Martin A, Martin C
Crystallise Ltd., London, UK

OBJECTIVES: To use a stochastic all-cause, cause of death mortality model to determine the risk of cardiovascular (CVD) mortality in smokers compared with non-smokers in the UK allowing for competing causes of death. METHODS: The Sonata Vivo model adjusts population baseline mortality for known risk factors to calculate the mean age of death and most likely causes of death for an individual, and has been validated against long-term cohorts in the UK and USA. We used the model to calculate the likely outcomes for a 50 year-old male who smokes no, 10 or 20 cigarettes a day, with population average values for blood pressure, body-mass index, cholesterol and alcohol consumption. RESULTS: The mean ages of death were 82.7 years for the non-smoker, 78.7 years for a 10/day and 76.1 years for a 20/day smoker. At each year of life, smokers had a higher mortality from CVD than non-smokers. However, overall, there were fewer CVD deaths in smokers than non-smokers. This is an example of Simpson’s paradox, where an association between factors at a population level may be the opposite for each subgroup in the population. Smokers have increased mortality from cancer and respiratory disease, and on average die of these at a younger age than those who eventually die of CVD. Smokers also have fewer years of life than non-smokers in which CVD deaths can occur. CONCLUSIONS: Smoking increases the risk of many diseases, which have their greatest impact at different ages. Smokers have lower overall risks of CVD death as they are more likely than non-smokers to have died of cancer before the peak age for CVD deaths. The real-world effect of interventions for smoking-related diseases will be influenced by this impact of competing causes of death.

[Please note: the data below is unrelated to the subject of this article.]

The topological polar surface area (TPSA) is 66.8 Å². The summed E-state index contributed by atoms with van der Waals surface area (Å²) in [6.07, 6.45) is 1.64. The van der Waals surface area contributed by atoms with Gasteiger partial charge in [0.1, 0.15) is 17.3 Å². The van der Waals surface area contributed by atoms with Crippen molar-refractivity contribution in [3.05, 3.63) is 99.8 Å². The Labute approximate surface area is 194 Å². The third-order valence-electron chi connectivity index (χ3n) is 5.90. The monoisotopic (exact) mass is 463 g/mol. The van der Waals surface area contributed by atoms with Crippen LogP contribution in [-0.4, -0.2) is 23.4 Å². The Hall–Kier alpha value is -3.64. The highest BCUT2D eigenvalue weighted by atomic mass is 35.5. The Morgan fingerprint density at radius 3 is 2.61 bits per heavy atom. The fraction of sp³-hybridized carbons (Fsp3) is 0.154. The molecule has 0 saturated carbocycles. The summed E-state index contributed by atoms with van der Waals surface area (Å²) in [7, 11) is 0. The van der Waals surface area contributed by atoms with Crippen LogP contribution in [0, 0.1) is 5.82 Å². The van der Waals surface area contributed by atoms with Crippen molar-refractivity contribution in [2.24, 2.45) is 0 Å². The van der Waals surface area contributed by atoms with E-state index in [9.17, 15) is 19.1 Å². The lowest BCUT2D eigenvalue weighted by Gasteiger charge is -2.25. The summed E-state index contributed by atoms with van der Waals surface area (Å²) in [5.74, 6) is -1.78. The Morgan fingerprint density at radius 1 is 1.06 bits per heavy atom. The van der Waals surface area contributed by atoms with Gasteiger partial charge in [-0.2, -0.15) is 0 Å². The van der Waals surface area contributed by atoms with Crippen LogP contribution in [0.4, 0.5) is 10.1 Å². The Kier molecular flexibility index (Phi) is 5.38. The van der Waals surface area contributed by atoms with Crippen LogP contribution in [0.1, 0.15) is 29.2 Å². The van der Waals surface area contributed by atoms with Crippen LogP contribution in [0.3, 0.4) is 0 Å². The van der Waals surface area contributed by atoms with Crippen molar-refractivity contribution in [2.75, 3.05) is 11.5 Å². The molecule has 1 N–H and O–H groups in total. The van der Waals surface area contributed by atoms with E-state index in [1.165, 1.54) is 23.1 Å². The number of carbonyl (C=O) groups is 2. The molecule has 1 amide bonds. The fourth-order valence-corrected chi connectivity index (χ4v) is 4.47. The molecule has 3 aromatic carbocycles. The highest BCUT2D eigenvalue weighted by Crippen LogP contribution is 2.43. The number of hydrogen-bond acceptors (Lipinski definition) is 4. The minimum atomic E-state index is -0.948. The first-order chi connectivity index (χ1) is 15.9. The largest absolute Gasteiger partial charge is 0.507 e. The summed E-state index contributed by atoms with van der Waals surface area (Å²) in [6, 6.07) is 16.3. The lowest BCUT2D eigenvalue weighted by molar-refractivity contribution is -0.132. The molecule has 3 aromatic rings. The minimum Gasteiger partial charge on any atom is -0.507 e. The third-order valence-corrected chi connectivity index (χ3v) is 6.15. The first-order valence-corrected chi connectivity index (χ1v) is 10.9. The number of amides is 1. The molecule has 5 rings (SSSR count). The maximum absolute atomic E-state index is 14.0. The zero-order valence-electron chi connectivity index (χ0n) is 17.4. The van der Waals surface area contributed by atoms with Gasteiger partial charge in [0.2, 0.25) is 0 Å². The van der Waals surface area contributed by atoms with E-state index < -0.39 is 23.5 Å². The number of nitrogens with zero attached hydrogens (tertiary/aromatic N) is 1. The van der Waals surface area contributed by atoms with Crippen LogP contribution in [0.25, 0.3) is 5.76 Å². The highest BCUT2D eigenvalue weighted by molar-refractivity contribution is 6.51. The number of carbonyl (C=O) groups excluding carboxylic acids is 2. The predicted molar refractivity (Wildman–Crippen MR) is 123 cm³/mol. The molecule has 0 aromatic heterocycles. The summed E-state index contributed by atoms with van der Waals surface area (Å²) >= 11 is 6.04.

Conference/Value in Health Info

2015-11, ISPOR Europe 2015, Milan, Italy

Value in Health, Vol. 18, No. 7 (November 2015)




Clinical Outcomes

Topic Subcategory

Relating Intermediate to Long-term Outcomes


Cardiovascular Disorders

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